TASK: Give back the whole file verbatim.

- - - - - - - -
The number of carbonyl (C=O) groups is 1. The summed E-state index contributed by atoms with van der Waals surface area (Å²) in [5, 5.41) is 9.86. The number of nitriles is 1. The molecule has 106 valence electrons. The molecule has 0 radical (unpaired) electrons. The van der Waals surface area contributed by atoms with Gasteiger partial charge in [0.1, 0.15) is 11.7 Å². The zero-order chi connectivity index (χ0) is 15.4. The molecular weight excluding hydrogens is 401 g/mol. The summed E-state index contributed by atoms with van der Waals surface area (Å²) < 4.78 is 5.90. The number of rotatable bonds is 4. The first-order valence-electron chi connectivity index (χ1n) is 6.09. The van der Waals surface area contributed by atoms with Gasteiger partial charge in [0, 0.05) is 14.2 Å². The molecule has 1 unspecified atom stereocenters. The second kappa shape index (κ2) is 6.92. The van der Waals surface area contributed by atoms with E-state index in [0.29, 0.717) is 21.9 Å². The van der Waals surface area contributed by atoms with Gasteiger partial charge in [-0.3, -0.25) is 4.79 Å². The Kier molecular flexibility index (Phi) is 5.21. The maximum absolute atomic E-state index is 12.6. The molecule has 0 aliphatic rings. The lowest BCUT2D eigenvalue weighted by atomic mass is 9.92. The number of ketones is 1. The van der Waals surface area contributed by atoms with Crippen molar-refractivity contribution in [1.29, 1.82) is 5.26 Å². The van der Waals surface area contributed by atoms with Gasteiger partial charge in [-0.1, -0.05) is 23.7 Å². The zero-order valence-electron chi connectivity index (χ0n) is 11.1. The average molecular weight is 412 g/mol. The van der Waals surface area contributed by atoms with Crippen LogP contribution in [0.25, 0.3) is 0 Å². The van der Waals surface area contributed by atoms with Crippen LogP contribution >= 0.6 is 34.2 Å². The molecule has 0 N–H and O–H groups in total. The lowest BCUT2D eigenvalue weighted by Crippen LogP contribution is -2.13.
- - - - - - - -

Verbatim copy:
The number of carbonyl (C=O) groups is 1. The summed E-state index contributed by atoms with van der Waals surface area (Å²) in [5, 5.41) is 9.86. The number of nitriles is 1. The molecule has 106 valence electrons. The molecule has 0 radical (unpaired) electrons. The van der Waals surface area contributed by atoms with Gasteiger partial charge in [0.1, 0.15) is 11.7 Å². The zero-order chi connectivity index (χ0) is 15.4. The molecular weight excluding hydrogens is 401 g/mol. The summed E-state index contributed by atoms with van der Waals surface area (Å²) < 4.78 is 5.90. The number of rotatable bonds is 4. The first-order valence-electron chi connectivity index (χ1n) is 6.09. The van der Waals surface area contributed by atoms with Gasteiger partial charge in [0, 0.05) is 14.2 Å². The molecule has 1 unspecified atom stereocenters. The second kappa shape index (κ2) is 6.92. The van der Waals surface area contributed by atoms with E-state index in [0.29, 0.717) is 21.9 Å². The van der Waals surface area contributed by atoms with Gasteiger partial charge in [-0.3, -0.25) is 4.79 Å². The Kier molecular flexibility index (Phi) is 5.21. The maximum absolute atomic E-state index is 12.6. The molecule has 0 aliphatic rings. The lowest BCUT2D eigenvalue weighted by atomic mass is 9.92. The number of ketones is 1. The van der Waals surface area contributed by atoms with Crippen molar-refractivity contribution in [1.29, 1.82) is 5.26 Å². The van der Waals surface area contributed by atoms with Gasteiger partial charge in [-0.1, -0.05) is 23.7 Å². The zero-order valence-electron chi connectivity index (χ0n) is 11.1. The average molecular weight is 412 g/mol. The van der Waals surface area contributed by atoms with Crippen LogP contribution in [0.25, 0.3) is 0 Å². The van der Waals surface area contributed by atoms with Crippen LogP contribution >= 0.6 is 34.2 Å². The molecule has 0 N–H and O–H groups in total. The lowest BCUT2D eigenvalue weighted by Crippen LogP contribution is -2.13.